It was a felicitation function for the elite shooters, preparing for the Olympics in Tokyo, by the JSW family. The packed arena at the J-Max theatre, reverberated with thunderous applause as the shooters gave a glimpse of their powerful mind, with invaluable advice, to the young aspirants.
In an interactive session, in which the parents and the children, some of them sportspersons themselves, threw a variety of questions to the shooters, who handled them with admirable poise, after a five-day training stint at the Inspire Institute of Sports. Asian Games silver medallist Deepak Kumar stole everyone’s hearts during the felicitation, and later when he came up with pearls of wisdom.
"It is an individual journey. You have to break the chain. Always remember Newton’s third law, the more you push me down, the stronger I will come up’’, said Deepak, when a young judoka asked how she should deal with a non-supportive family and demotivating remarks.
"My father doesn’t know about shooting. But I have worked hard to make sure that he is known by my identity. I studied at Gurukul. I was told that I should at least shoot well, as education was not happening well. I worked hard to reach this far’’, Deepak added.
Retired army personnel admired the accuracy of the shooters and wondered as to how they were able to achieve such perfect "grouping’’ on the target when he struggled to do so all his life. National pistol coach Ved Prakash Pilaniya assuaged his hurt, by saying that the weapon and ammunition used for the competition were of much superior quality, and the ones used in the army were meant for a different purpose and thus naturally lack matching accuracy.
"I have also been in the army, I know the weapons. There is a big difference. Of course, the effort of the shooters is there, but weapon and ammunition matter a lot to get high accuracy’’, said Ved Prakash.
Asian Games gold medallist Rahi Sarnobat thanked the "boys in the team’’ wholeheartedly for being part of such a wonderful team.
"There is no difference between boys and girls. We are one team. There is no difference in the specifications of the weapons and ammunition. Special thanks to the boys in the team’’, said Rahi, when queried about the possible difficulties of being a sportswoman, and training with men.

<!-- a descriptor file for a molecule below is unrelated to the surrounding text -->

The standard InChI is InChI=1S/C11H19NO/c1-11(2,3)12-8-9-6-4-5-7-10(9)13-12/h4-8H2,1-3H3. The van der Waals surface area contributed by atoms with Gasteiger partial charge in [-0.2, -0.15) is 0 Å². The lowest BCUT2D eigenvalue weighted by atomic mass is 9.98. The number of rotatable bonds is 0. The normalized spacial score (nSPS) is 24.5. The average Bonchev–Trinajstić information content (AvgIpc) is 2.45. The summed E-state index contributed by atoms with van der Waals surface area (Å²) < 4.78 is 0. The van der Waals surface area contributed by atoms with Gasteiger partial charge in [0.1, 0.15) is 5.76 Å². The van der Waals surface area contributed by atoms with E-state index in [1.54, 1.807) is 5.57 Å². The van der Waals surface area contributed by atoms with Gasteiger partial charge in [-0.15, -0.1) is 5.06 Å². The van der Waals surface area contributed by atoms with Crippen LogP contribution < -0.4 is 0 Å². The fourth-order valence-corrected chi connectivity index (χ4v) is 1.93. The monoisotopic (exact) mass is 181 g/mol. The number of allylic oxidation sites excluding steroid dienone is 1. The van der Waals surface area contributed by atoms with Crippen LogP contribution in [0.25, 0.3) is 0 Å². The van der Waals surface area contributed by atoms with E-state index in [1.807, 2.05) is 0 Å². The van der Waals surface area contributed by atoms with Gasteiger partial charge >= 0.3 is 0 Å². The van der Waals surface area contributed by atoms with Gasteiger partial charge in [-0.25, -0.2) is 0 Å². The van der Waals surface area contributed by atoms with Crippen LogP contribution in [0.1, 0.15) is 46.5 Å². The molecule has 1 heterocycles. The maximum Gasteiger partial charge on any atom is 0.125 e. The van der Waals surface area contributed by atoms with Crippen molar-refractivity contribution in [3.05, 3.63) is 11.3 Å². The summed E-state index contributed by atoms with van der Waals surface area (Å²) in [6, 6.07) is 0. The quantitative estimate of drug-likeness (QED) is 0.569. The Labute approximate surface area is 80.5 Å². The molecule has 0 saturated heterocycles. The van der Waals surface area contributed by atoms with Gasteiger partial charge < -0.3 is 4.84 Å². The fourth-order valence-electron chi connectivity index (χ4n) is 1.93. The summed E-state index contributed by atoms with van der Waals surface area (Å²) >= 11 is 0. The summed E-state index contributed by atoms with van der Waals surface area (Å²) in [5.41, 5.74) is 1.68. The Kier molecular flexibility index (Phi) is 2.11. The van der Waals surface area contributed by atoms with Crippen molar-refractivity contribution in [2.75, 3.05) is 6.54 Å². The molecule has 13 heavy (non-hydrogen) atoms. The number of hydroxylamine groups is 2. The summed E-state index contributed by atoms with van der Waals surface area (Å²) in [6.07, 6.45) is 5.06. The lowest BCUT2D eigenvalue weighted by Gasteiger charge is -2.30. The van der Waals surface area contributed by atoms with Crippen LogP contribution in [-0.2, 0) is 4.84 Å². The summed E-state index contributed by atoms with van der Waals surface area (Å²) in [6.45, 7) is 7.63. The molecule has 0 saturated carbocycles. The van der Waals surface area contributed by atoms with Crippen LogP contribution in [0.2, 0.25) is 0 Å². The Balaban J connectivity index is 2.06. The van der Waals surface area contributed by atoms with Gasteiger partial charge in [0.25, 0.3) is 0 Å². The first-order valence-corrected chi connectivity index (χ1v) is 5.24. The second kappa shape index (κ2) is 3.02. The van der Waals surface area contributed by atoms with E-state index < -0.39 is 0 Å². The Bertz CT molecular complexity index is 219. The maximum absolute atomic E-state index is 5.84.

When queried about handling pressure, Abhishek Verma, who won two gold medals in air pistol in the World Cups last year, said that "confidence and responsibility’’ came together.
"We see the Indian flag and there is a dearth of motivation to perform at our best. We work hard to shoot our best’’, said Abhishek.
Chinki Yadav who won the women’s sports pistol quota place said that there was no problem wearing spectacles and competing as a shooter, as glasses and lens were being used in the sport. "Physically there is no problem. It is more mental. If you train well, you shoot well’’, said Chinki.
When asked how much time was devoted for preparation, World championship silver medallist Anjum Moudgil said that it was "24 hours a day and 365 days a year’’.
"You may train for shooting only for four or five hours, but you have to take care of so many things through the day, including your sleep etc. So it is round the clock, through the year’’, said Anjum.
Divyansh Singh Panwar who ended last year as the World No.1 in men’s air rifle was honest to admit that his father dreamed that he would excel in the sport of shooting. "I am shooting from the age of 12. With good coaching and good support, I have been able to reach a high standard’’, said Divyansh.
On its part, the JSW family assured that they would pray for the shooters to win gold medals in Tokyo Olympics.
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